Taking a Chance
Evolution is often thought to be a process of trial and error. In fact, it’s the other way round: evolution proceeds by error and trial. Every cell in your body contains your DNA, which is replicated whenever a cell divides. Inevitably, in the countless divisions there will be occasional errors in transcription – mutations. Those errors are then ‘tested’ to find out whether or not they confer an advantage over the unmutated form.
For the most part, advantage here means being better at attracting mates or defending a scarce food supply, which is why there’s a debate about whether human animals are still evolving. After all, as we’ve said in an earlier blog (Blog 52, ‘Be a Bonobo’) you don’t normally have to fight off other shoppers for things on supermarket shelves, or beat up rivals to gain a partner! Despite these arguments, we can’t not evolve. One simple example: the seasonal colds and flu that most of us easily survive would once have been as deadly as Covid-19, but or immune systems have adapted and evolved to deal with those particular viruses.
What mutations incur is risk. Over time and generations some will prove adaptive and be retained, but within a lifetime others might be the starting point for cancer. While we have no control over the process of mutation, the way we decide to behave does make a direct contribution. Cigarette smoking, for example, significantly increases the risk of developing lung cancer. Personality differences are also involved: some people are clearly more risk-averse than others. Extraverts are known to be far greater risk-takers than introverts, which is explained by a synonym for extraversion, stimulus-seeking.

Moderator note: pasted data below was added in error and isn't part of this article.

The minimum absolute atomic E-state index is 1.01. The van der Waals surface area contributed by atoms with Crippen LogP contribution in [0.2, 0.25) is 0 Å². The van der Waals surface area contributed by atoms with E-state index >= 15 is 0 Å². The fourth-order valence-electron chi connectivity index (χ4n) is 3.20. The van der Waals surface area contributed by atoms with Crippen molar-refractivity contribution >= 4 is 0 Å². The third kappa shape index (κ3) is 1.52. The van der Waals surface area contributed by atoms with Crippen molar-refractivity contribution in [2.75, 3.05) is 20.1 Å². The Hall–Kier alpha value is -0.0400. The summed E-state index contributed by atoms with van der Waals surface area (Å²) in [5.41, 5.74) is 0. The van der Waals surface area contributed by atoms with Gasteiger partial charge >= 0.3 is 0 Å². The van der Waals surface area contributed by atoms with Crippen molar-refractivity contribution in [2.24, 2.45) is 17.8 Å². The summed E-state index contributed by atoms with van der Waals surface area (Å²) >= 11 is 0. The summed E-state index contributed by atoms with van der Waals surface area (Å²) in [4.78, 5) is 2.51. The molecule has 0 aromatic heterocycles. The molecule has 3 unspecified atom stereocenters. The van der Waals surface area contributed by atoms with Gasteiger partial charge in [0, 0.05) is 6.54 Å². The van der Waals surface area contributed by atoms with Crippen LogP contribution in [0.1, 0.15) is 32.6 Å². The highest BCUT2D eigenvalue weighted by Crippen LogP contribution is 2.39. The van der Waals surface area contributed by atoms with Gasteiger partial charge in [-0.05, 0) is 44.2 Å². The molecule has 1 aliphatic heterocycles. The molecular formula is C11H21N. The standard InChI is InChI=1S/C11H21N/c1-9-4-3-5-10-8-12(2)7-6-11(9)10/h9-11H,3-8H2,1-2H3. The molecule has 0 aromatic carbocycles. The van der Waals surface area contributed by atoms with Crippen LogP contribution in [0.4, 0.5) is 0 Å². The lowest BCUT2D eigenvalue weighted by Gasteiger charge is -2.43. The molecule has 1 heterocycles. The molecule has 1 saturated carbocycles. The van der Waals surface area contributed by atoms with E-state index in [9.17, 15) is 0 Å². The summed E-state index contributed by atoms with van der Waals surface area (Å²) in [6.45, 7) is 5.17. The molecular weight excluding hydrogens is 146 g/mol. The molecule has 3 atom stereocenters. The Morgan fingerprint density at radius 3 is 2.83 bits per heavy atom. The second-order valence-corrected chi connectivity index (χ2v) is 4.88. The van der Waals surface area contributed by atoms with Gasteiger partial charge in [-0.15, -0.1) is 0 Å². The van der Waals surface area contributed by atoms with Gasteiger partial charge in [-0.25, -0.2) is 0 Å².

Extraversion is one of the measures of personality that has a relatively strong biogenetic basis, which in turn means that it is resistant to change. What the research has shown is that seeking stimulation is a consequence of having relatively low levels of resting brain arousal. The extent to which our brains are aroused by stimulation varies, with extraverts requiring a greater degree of stimulation than introverts – hence their need to seek out stimulation, and their tendency to act impulsively.
A digression into the model that explains these differences (stimulus intensity modulation) is beyond the scope of this blog; suffice to say that the evidence for it from procedures likes anaesthetic susceptibility is substantial. However, the extraversion-introversion dimension is distributed as a bell-curve rather than a simple dichotomy – in fact, most people are in the middle, neither strongly extraverted nor introverted.
The scales comprising the pre-training Challenge of Change Profile are similarly bell-curved, so most people would tend to cluster around the mid-score of 5 in the 10-point range. Unlike extraversion, though, they are primarily habits, and can therefore be changed by implementing the Challenge of Change Resilience Training programme. There is also a preferred direction for these scales: the higher your score on rumination for example, the greater the sustained demand on your cardiovascular and immune systems. Churning over upsets will also make you feel miserable, and hence the lower the score the better.
Apart from the physiological effects, rumination will also compromise our response to risk. We often think of risk in the context of danger and seek to minimise it, but life always incurs risk because of uncertainty. Uncertain situations involve the risk that they could go either way, and life is certainly uncertain! Planning and drawing on experience help to mitigate the risk, but deciding how to act can all too often be dictated by overwhelming emotion rather than reason. It isn’t possible to be emotionless, and sensitivity to emotion is an important part of resilience, but only if it is moderated by being able to maintain perspective.
This is the reason for combining the measures of sensitivity and detached coping in the Challenge of Change programme: individuals with high scores on both are described as having detached compassion, which ensures that they can empathise with how others feel but can nonetheless maintain their perspective and not be drawn into negative emotion. Risk always involves making judgements about costs and benefits, and the more we can keep issues in perspective and avoid ruminating the fewer costs we’re likely to incur.
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